In 1968, George Wallace decided to run for President himself on a third party ticket (The American Independent Party). Some believe his intention was to take enough votes from both mainstream candidates to force a House-decided election; he came close with 10 million votes and five states’ electoral votes (nearly the same states Goldwater won in 1964, with Wallace’s help). What were the ’68 slogans and “spin”? In a two-fer, he offered both “Stand Up for America” and “Let the People Speak.” From an observer’s point of view, that looks suspiciously like an amalgam of an old-school segregationist meme (America needs to be rescued from “big govvernment!”) and a sly rip-off from the sixties left (“Let the People Speak” echoes Yippie literature, among others).
Gov. Wallace had a very smart friend during this time, Harry Dent. In the 1950s, Mr. Dent had worked for Strom Thurmond, a briefly Democratic segregationist who before his incredibly long tenure in the United States Senate [ South Carolina], was a 1948 third party Presidential candidate (the States’ Rights Democratic Party also called “the Dixiecrats”). Thurmond switched parties in 1964, remaining a Republican until he left congress in 2003.
Dent in ’64 worked with Barry Goldwater and by 1972, Richard Nixon, where he helped perfect what he called “The Southern Strategy.” As the Democratic Party forsook its racist roots and rallied minorities and women, the Republicans via Dent saw their opportunity to capitalize on white fear. But in 1968 George Wallace’s old school segregationist vibe was simply more persuasive to the Southern voter than Richard Nixon’s carefully encoded version. Nixon lost the South to Wallace, but still won the election. (Dent joined the Nixon administration, and stayed on to serve with Gerald Ford, Ronald Reagan, and George H. W. Bush.)
Wallace’s 1972 run for Presdent offered the usual feisty, but this time carefully crafted “dog whistle” slogan. “Send them a message.” His face alone — the same face that had stared with hostility into the faces of National Guardsmen sent to integrate the University of Alabama — said the rest.
Wallace became all but a non-factor politically in 1972 when Arthur Bremer, a mentally unstable individual who had also stalked Richard Nixon (and possibly other political candidates), shot Wallace with four bullets at point blank range. Astonishingly, though one struck Gov. Wallace’s spinal cord and paralyzed him, Wallace survived.
Change is often forced upon us, whether we like it or not. Sometimes, change comes that seems to touch a previously impervious person’s inward world. In his later years, according to NPR, “George Wallace reached out to civil rights activists and appeared in black churches to ask forgiveness. In his last election as governor of Alabama in 1982, he won with more than 90 percent of the black vote.”
How real was Wallace in his Christian faith? Had it become anything more than it had been in his 1960 gubernatoral campaign, both literally and figuratively a comic-book faith? No one, I suspect, can say. But there is this. In August 1995, only months before his death, George Wallace wrote his would-be assassin George Bremer these words:
“Dear Arthur, your shooting me in 1972 caused me a lot of discomfort and pain. I am a born-again Christian. I love you. I have asked our Heavenly Father to touch your heart, and I hope that you will ask him for forgiveness of your sin so you can go to Heaven like I am going to Heaven. I hope that we can get to know each other better. We have heard of each other a long time.” He offered one plea. “Please let Jesus Christ be your savior.”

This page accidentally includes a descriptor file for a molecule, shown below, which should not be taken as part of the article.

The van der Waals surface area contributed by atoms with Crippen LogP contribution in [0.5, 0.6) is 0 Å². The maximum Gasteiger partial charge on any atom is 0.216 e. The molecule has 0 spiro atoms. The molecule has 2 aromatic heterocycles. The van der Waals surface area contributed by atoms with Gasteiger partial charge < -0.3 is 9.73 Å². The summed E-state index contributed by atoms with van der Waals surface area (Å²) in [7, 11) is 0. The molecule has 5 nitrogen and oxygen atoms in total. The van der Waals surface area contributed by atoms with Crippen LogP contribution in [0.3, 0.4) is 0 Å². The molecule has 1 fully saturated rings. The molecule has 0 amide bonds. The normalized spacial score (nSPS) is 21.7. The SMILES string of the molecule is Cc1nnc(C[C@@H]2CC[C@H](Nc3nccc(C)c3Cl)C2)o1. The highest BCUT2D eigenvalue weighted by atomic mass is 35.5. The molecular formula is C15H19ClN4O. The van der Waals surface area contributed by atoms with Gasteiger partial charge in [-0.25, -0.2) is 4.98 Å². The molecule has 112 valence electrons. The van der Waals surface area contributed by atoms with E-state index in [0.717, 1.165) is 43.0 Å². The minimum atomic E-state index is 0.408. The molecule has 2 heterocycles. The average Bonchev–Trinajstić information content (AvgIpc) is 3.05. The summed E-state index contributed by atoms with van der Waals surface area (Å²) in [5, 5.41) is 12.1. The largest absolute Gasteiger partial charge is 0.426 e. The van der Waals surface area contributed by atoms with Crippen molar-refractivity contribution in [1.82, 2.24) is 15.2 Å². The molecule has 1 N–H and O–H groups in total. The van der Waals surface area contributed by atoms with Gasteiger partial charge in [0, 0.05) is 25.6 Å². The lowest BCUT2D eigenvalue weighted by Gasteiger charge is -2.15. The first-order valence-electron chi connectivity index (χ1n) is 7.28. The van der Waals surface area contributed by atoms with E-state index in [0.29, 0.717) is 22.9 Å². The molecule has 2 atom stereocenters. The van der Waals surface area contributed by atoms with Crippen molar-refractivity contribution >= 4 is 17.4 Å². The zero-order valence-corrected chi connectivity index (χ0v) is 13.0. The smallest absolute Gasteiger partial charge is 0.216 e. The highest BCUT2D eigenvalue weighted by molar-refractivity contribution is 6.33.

This strange discovery — or perhaps realization? — of Christianity’s central demand to love others also came to two of the Republicans most responsible for the Southern Strategy. Lee Atwater, diagnosed with brain cancer, wrote apologizes to various people he’d savaged over the years, including Michael Dukakis, the target of his infamous Willie Horton ad. That ad, like so much else, had been all about the Southern Strategy. Horton’s blackness was, of course, never mentioned. It didn’t need to be mentioned:
Atwater also observed how the Southern Strategy, like Wallace’s face on that 1972 poster, was still in play. (Text follows video, the latter having some contemporary examples of Southern Strategy before the Atwater segment.)
You start out in 1954 by saying, “Nigger, nigger, nigger.” By 1968, you can’t say “nigger” — that hurts you. Backfires. So you say stuff like forced busing, states’ rights and all that stuff. You’re getting so abstract now [that] you’re talking about cutting taxes, and all these things you’re talking about are totally economic things and a byproduct of them is [that] blacks get hurt worse than whites. And subconsciously maybe that is part of it. I’m not saying that. But I’m saying that if it is getting that abstract, and that coded, that we are doing away with the racial problem one way or the other. You follow me — because obviously sitting around saying, “We want to cut this,” is much more abstract than even the busing thing, and a hell of a lot more abstract than “Nigger, nigger.”
[…] As to the whole Southern strategy that Harry Dent and others put together in 1968, opposition to the Voting Rights Act would have been a central part of keeping the South. Now [the new Southern Strategy of Ronald Reagan] doesn’t have to do that. All you have to do to keep the South is for Reagan to run in place on the issues he’s campaigned on since 1964 and that’s fiscal conservatism, balancing the budget, cut taxes, you know, the whole cluster.
Various Republican spokespersons have apologized for the Southern Strategy. But the election of a black President and the resultant orchestrated rise of the Tea Party argue strongly that strategy remains with us, if not as effective as it used to be.
George Wallace and Lee Atwater weren’t alone in their repentance. Harry Dent, arguably the real creator of the Southern Strategy which Atwater perfected, also had a conversion of sorts. In fact, he became a minister of the Gospel and worked with Billy Graham Ministries. Initially evasive even after retiring from politics about his role in creating a racist strategy for the GOP, he finally admitted it (though in a rather mealy-mouthed way) not long before his death: “When I look back, my biggest regret now is anything I did that stood in the way of the rights of black people. Or any people.” He continued, “I always thought I knew what sin was. But I have learned that the real sin is in selfishness, or pride. And politics is very selfish, very self-oriented. And I’ve been part of that.”